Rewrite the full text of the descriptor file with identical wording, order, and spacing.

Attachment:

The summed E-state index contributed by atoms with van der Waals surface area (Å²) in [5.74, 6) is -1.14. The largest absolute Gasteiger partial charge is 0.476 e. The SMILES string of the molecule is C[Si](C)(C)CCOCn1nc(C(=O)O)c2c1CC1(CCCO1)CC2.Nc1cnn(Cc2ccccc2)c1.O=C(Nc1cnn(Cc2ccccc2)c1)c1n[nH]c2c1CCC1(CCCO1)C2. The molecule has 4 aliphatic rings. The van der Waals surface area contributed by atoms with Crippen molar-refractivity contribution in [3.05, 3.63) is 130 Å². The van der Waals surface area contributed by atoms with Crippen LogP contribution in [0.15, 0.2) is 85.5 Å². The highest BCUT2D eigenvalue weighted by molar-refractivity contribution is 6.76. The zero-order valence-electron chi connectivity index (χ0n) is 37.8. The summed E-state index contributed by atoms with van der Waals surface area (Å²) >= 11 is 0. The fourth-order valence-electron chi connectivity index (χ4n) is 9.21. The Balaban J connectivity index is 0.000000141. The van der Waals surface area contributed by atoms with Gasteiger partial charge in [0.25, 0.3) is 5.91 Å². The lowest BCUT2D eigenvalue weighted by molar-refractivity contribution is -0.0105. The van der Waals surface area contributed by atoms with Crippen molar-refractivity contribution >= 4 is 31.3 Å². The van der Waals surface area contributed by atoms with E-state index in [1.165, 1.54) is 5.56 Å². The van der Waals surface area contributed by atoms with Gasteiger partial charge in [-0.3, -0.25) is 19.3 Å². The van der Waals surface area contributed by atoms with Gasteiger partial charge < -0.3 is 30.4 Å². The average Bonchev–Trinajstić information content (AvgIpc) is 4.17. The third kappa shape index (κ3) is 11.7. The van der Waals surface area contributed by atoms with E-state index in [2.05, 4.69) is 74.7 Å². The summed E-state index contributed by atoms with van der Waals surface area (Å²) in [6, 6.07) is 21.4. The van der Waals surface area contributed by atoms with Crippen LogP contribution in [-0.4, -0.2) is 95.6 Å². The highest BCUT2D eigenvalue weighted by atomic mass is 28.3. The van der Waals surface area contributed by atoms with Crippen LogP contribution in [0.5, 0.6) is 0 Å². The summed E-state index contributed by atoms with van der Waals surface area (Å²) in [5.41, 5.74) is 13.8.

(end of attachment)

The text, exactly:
The summed E-state index contributed by atoms with van der Waals surface area (Å²) in [5.74, 6) is -1.14. The largest absolute Gasteiger partial charge is 0.476 e. The SMILES string of the molecule is C[Si](C)(C)CCOCn1nc(C(=O)O)c2c1CC1(CCCO1)CC2.Nc1cnn(Cc2ccccc2)c1.O=C(Nc1cnn(Cc2ccccc2)c1)c1n[nH]c2c1CCC1(CCCO1)C2. The molecule has 4 aliphatic rings. The van der Waals surface area contributed by atoms with Crippen molar-refractivity contribution in [3.05, 3.63) is 130 Å². The van der Waals surface area contributed by atoms with Crippen LogP contribution in [0.15, 0.2) is 85.5 Å². The highest BCUT2D eigenvalue weighted by molar-refractivity contribution is 6.76. The zero-order valence-electron chi connectivity index (χ0n) is 37.8. The summed E-state index contributed by atoms with van der Waals surface area (Å²) >= 11 is 0. The fourth-order valence-electron chi connectivity index (χ4n) is 9.21. The Balaban J connectivity index is 0.000000141. The van der Waals surface area contributed by atoms with Gasteiger partial charge in [0.25, 0.3) is 5.91 Å². The lowest BCUT2D eigenvalue weighted by molar-refractivity contribution is -0.0105. The van der Waals surface area contributed by atoms with Crippen molar-refractivity contribution >= 4 is 31.3 Å². The van der Waals surface area contributed by atoms with E-state index in [1.165, 1.54) is 5.56 Å². The van der Waals surface area contributed by atoms with Gasteiger partial charge in [-0.3, -0.25) is 19.3 Å². The van der Waals surface area contributed by atoms with Gasteiger partial charge < -0.3 is 30.4 Å². The average Bonchev–Trinajstić information content (AvgIpc) is 4.17. The third kappa shape index (κ3) is 11.7. The van der Waals surface area contributed by atoms with E-state index in [2.05, 4.69) is 74.7 Å². The summed E-state index contributed by atoms with van der Waals surface area (Å²) in [6, 6.07) is 21.4. The van der Waals surface area contributed by atoms with Crippen LogP contribution in [-0.4, -0.2) is 95.6 Å². The highest BCUT2D eigenvalue weighted by atomic mass is 28.3. The van der Waals surface area contributed by atoms with Crippen LogP contribution in [0.5, 0.6) is 0 Å². The summed E-state index contributed by atoms with van der Waals surface area (Å²) in [5.41, 5.74) is 13.8.